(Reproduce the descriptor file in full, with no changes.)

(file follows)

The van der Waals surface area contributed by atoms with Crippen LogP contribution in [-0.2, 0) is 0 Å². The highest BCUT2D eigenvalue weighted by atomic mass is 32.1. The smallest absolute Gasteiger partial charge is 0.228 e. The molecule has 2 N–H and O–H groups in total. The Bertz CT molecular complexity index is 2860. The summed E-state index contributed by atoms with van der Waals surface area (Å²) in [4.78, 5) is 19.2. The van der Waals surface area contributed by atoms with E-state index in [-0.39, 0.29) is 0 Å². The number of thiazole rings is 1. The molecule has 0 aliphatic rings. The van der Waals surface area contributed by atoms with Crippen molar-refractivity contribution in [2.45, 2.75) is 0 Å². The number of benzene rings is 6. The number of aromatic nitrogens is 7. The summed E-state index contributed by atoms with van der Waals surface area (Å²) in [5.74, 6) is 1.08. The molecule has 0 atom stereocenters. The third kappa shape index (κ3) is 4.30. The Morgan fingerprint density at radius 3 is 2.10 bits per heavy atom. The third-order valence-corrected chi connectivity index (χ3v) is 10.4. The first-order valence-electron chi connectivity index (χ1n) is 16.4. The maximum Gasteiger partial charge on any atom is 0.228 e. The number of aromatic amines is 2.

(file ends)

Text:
The van der Waals surface area contributed by atoms with Crippen LogP contribution in [-0.2, 0) is 0 Å². The highest BCUT2D eigenvalue weighted by atomic mass is 32.1. The smallest absolute Gasteiger partial charge is 0.228 e. The molecule has 2 N–H and O–H groups in total. The Bertz CT molecular complexity index is 2860. The summed E-state index contributed by atoms with van der Waals surface area (Å²) in [4.78, 5) is 19.2. The van der Waals surface area contributed by atoms with E-state index in [-0.39, 0.29) is 0 Å². The number of thiazole rings is 1. The molecule has 0 aliphatic rings. The van der Waals surface area contributed by atoms with Crippen molar-refractivity contribution in [2.45, 2.75) is 0 Å². The number of benzene rings is 6. The number of aromatic nitrogens is 7. The summed E-state index contributed by atoms with van der Waals surface area (Å²) in [5.74, 6) is 1.08. The molecule has 0 atom stereocenters. The third kappa shape index (κ3) is 4.30. The Morgan fingerprint density at radius 3 is 2.10 bits per heavy atom. The third-order valence-corrected chi connectivity index (χ3v) is 10.4. The first-order valence-electron chi connectivity index (χ1n) is 16.4. The maximum Gasteiger partial charge on any atom is 0.228 e. The number of aromatic amines is 2.